The Art of Vulnerability

An Interview with Alabaster DePlume


Profet´s Chief Ideologue Filip Lindström shares a conversation with wordsmith Alabaster DePlume in the sound booth of a tiny theatre in Stockholm, speaking about happiness and vulnerablitity, artistry and self-appreciation. Somewhere, behind the rapid exchange of words, a connection between the two individuals might have been made.

Meeting British spoken word poet and saxophonist Alabaster DePlume is a marvellous experience, from beginning to end. The first thing he says to me, when we finally find each other right outside of the sound booth in Stockholm theatre Pygméteatern, is an enthusiastic »Hi boss, how’s your spirit today?«. Thus, I am faced with a decision to make: Should I take this rather unusual greeting as a joke and, as one does, laugh it away – in that way starting our interview without taking in who Alabaster is, instead instantly deploying ridiculous human defence mechanisms unfit for a conversation of this calibre? Or, should I accept his words as a gift for my eardrum, and evaluate a proper response to it – in that way commencing the interview on Alabaster’s spiritual frequency. I choose the latter, and answer: »It is grand, thank you, how is yours?«.
        Alabaster seems pleased with my reply, as we enter the sound booth to seek silence and privacy from the waiting crowd outside, impatiently slurping away on canned beer and box wine poured in plastic cups. These people are about to witness Alabaster in action, on stage in the city’s very smallest culture venue, and from where we’re sitting, we can see this particular stage from above. To make the discussion we then dove into justice, I have chosen to write it down exactly as it was; no cuts, no interruptions for my solemn written thoughts about what’s been said, no more crisp recollections of the environment and no tampering with the dialogue itself. As long as you keep up with who’s saying what, darling reader, this here piece of interview will be no trick at all. You’ll devour it like a piece of pie and come out the other side as a new and improved person, if you only manage to navigate accurately.

»I'm a difficult man.«

- Alabaster DePlume

Half a second after we have placed our behinds on two clear surfaces in the dark sound booth, Alabaster opens the door to our conversation:
        »So, tell me, what’s it like being you?«
        »Being me, at the moment« I say, after a brief contemplation, »is actually fantastic.«
        »Is it?« Alabaster says. »Are you recording? Good. Tell me what it’s like, being you.«
        »I am coming more and more into myself.«
        »Are you being more yourself?«
        »Yes, I am finding myself more and more.«
        »That’s fucking great.«
        »I’ve had a hectic couple of weeks lately, but I’ve landed in a space of safety and love, which I think most people would consider a positive thing.«
        »Yeah, yeah, yeah, I believe so. Do you think there’s any particular thing that has led to you becoming more yourself?«
        »Well, I ended the longest relationship I’ve ever had, which of course was heart-breaking, but created some sort of a rebirth« I blurt out, without really considering that I’ve only known Alabaster for about 30 seconds.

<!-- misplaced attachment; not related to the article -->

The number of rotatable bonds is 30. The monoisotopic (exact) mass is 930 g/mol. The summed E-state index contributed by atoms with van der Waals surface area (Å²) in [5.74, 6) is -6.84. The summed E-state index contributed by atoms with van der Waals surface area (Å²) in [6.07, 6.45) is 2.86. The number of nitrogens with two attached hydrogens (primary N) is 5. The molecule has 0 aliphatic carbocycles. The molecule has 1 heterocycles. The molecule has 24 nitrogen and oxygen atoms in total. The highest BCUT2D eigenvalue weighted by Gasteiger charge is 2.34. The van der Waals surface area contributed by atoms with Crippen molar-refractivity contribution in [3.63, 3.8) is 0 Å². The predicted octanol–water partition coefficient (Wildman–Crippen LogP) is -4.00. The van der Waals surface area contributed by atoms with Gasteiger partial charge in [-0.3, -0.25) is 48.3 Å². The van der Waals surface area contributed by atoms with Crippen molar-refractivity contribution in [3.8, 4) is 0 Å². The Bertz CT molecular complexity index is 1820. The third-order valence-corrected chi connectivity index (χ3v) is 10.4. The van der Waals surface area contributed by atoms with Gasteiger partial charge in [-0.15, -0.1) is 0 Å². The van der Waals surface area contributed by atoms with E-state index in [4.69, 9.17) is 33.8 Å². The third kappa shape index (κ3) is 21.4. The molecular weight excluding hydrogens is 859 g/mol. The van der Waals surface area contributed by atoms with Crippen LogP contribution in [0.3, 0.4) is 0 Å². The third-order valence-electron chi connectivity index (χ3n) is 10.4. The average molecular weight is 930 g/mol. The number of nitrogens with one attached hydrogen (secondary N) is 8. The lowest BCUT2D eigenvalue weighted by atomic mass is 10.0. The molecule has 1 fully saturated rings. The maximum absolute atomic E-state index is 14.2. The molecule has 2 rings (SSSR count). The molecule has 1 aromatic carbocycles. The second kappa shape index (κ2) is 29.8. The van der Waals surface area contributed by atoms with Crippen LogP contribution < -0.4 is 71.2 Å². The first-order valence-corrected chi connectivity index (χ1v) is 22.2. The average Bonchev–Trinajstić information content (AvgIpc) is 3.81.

»So, people ask me ‘Are you happy?’ and I’m like ‘It depends on how you define ‘happy’’« Alabaster states. »For some people, happiness involves being comfortable, quite a lot of comfort. In that case, I would say I’m not happy. My definition of happiness is being more myself, and so you can be uncomfortable and in fact experience quite a lot of pain but still be very much yourself. I would consider that how I define happiness.«
        »So you see more happiness in freedom than in comfort?«
        »I don’t know if it’s about freedom…«
        »Because, now when I have stepped into a place of freedom, I have fallen into an image of myself that I really enjoy.«
        »I’m so happy to hear that, boss. There is one thing that I would like to go around telling people, well, there’s lots of them but one of them is ‘Be as much yourself as you possibly can. Everyone needs you to, but no one knows how to ask you.’«

»And people ask you a lot, if your happy?« I ask Alabaster.
        »They don’t ask me a lot, but certain people who do care, do ask.«
        »Because I do get the question quite frequently. I don’t know if it depends on the way I look or the way I behave, but I do get asked, and now I can actually say that I feel happy.«
        »I think it’s really good that we have our own definition of happiness, it’s more interesting and it makes it less like a competition.«
        »Yes, because this is the way we were raised; we have to be happy.«
        »Yeah, that we have to be content, and that we have to have certain things, certain qualifications, certain facts need to be ticked.«
        »And, as you say, the definition of happiness is common. The monogamous…
        »…the heterosexual…«
        »…standards.«
        »And the nuclear family stuff.«
        »Yes, but I think we’re escaping that in some way, step by step. Finding our own ways to happiness. At least allowing others to do so, that’s the first step.«
        »The first step is allowing others?«
        »If you judge people according to your rules, then you can’t allow happiness in any form.«
        »It can be to do with listening to someone, sincerely, about what they’re experiencing and what their value of it is. I’ve been working on being vulnerable, making myself vulnerable.«
        »You haven’t been that before?«
        »No, I’m not supposed to be vulnerable, I’m a man.«
        »According to who?«
        »According the way we’re brought up. I’m supposed to keep myself safe…
        »…and strong.«
        »Yes, but there’s different kinds of strength. Vulnerability is a strength.«
        »I see it that way, but the traditional way of seeing strength is the opposite. It’s not being vulnerable, and I have had troubles with that myself as well.«
        »Have you?«
        »Yes, I’ve been extremely frightened for anyone to see me as weak.«
        »Me too. I’m not even comfortable with anyone seeing who I am at all.«

»How much of you am I seeing right now?« I wonder.
        »Well, you see an aspect« Alabaster says. »One of the things about me is that I’m very stubborn and I’ll do the opposite of what I’m expected to do. So, by definition, the fact that I’m expected to keep myself safe and not vulnerable means that I want to make myself vulnerable.«
        »And unsafe?«